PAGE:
Means within a row with unlike superscripts differ (P ≤ 0.05).
      0.0650.630.700.0570.010.420.75<0.01<0.01<0.01
       Glucose, mg/dL63.061.763.31.168.659.21.30.54<0.010.14<0.01<0.010.41
       Insulin,
      Parity × dietary treatment × day interaction (P = 0.09).
      uIU/mL
      8.6
      Means within a row with unlike superscripts differ (P ≤ 0.05).
      7.3
      Means within a row with unlike superscripts differ (P ≤ 0.05).
      12.2
      Means within a row with unlike superscripts differ (P ≤ 0.05).
      0.813.05.70.77<0.01<0.010.11<0.010.040.29
       Glucose:insulin, mg/uIU0.16
      Means within a row with unlike superscripts differ (P ≤ 0.05).
      0.18
      Means within a row with unlike superscripts differ (P ≤ 0.05).
      0.10
      Means within a row with unlike superscripts differ (P ≤ 0.05).
      0.020.080.210.020.05<0.010.38<0.010.040.72
       Urea N, mg/dL12.612.212.00.411.413.10.40.58<0.010.38<0.010.070.26
       Albumin, g/dL3.43.53.50.053.53.40.050.450.080.350.030.140.56
       Cholesterol, mg/dL116.5124.6122.15.0127.7114.74.40.530.030.99<0.010.020.53
      Liver
       Total lipid, % of wet weight5.2
      Means within a row with unlike superscripts differ (P ≤ 0.05).
      9.0
      Means within a row with unlike superscripts differ (P ≤ 0.05).
      7.3
      Means within a row with unlike superscripts differ (P ≤ 0.05).
      0.86.97.50.7<0.010.510.37<0.010.080.02
       Triacylglycerol, % of wet weight1.1
      Means within a row with unlike superscripts differ (P ≤ 0.05).
      3.5
      Means within a row with unlike superscripts differ (P ≤ 0.05).
      1.9
      Means within a row with unlike superscripts differ (P ≤ 0.05).
      0.41.52.80.4<0.010.020.71<0.01<0.010.03
      a–c Means within a row with unlike superscripts differ (P ≤ 0.05).
      1 Low = 1 diet, low energy; high = 1 diet, high energy; low+high = 2 diets, low during far-off dry period and high during close-up dry period.
      2 Parity × dietary treatment × day interaction (P = 0.02). NEFA = nonesterified fatty acids.
      3 Parity × dietary treatment × day interaction (P = 0.05).
      4 Parity × dietary treatment × day interaction (P = 0.09).
      During the close-up period, serum NEFA decreased when cows assigned to the LO+HI group were switched to the HI diet, such that NEFA were greater (P < 0.01) for LO than for either LO+HI or HI (Table 6). This undoubtedly reflects the large increase in energy balance (Table 3) and the resultant greater (P = 0.02) insulin concentration for LO+HI and HI compared with LO (Table 6). Concentration of BHB did not differ among diets (Table 6). Glucose was greater (P < 0.01) for cows fed HI and LO+HI than for those fed LO. Urea N was greater (P < 0.01) for cows fed LO than for those fed HI or LO+HI. Serum albumin did not differ among diets (P = 0.17). Serum total cholesterol was greater (P < 0.01) for HI than for either LO or LO+HI.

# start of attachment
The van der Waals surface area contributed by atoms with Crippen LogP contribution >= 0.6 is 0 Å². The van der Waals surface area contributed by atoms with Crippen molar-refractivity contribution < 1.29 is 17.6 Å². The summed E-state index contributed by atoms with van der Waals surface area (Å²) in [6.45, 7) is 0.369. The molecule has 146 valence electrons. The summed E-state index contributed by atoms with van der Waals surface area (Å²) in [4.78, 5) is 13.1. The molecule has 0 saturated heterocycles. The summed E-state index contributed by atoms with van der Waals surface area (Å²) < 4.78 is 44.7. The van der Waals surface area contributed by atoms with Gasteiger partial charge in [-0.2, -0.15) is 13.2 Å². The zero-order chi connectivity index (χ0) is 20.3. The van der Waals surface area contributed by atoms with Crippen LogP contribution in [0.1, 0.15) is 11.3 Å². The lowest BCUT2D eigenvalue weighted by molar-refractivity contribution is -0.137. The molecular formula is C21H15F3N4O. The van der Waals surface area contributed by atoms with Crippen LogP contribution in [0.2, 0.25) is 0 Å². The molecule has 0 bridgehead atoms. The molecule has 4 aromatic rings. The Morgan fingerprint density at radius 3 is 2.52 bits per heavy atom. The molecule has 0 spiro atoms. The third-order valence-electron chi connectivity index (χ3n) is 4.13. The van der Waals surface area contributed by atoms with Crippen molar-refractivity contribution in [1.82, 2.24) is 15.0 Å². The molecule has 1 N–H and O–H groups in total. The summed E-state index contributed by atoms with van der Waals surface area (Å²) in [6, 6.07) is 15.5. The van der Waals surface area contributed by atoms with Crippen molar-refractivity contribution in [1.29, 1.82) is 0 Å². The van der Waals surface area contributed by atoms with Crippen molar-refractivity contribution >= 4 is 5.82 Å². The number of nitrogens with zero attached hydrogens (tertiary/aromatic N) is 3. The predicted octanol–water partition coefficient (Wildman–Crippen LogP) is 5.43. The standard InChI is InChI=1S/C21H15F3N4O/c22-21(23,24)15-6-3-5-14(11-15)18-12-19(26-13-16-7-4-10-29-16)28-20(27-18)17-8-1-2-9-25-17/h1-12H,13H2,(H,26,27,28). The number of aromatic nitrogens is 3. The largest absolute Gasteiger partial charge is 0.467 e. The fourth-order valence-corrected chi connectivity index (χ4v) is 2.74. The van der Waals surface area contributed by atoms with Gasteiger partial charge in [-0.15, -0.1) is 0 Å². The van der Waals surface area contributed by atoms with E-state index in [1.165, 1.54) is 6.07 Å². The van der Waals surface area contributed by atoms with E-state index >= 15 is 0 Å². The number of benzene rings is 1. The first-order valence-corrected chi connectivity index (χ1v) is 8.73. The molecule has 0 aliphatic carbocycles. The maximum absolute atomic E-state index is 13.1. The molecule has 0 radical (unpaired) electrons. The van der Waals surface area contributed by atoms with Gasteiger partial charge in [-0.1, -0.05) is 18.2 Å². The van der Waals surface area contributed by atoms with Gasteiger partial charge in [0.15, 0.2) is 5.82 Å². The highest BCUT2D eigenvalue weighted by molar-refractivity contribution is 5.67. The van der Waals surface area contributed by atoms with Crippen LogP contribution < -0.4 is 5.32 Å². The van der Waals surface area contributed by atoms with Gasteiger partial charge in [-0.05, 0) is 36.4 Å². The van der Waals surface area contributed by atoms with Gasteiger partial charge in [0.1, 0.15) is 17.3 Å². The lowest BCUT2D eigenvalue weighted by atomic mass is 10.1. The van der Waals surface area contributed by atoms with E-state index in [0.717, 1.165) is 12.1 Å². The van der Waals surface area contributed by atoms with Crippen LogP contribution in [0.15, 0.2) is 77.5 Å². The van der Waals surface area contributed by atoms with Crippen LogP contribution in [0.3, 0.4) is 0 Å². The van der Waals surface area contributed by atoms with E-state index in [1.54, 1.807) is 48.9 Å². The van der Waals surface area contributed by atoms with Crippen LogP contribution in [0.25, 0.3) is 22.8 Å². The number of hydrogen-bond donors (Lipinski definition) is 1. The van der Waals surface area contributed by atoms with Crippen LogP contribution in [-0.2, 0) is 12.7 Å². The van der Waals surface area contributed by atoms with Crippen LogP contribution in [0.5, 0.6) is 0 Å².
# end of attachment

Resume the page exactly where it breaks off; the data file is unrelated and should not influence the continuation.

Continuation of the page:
After parturition, serum NEFA for HI cows went from being lower than LO prepartum to significantly higher than the other 2 diets postpartum (Table 6). In addition, a significant treatment by day interaction (Figure 3A) was observed, demonstrating that the concentration of NEFA was greater for HI during early postpartum and then decreased but remained greater than LO and LO + HI throughout the study period. Corresponding to these data, the LO cows had lower (P < 0.01) serum BHB (Table 6) postpartum than did HI cows. In addition, concentrations of BHB returned to baseline more quickly (diet by day, P < 0.01) for LO than did those for cows fed the LO+HI diet (Figure 3B). Serum BHB remained elevated in HI cows for the duration of the study (Figure 3B).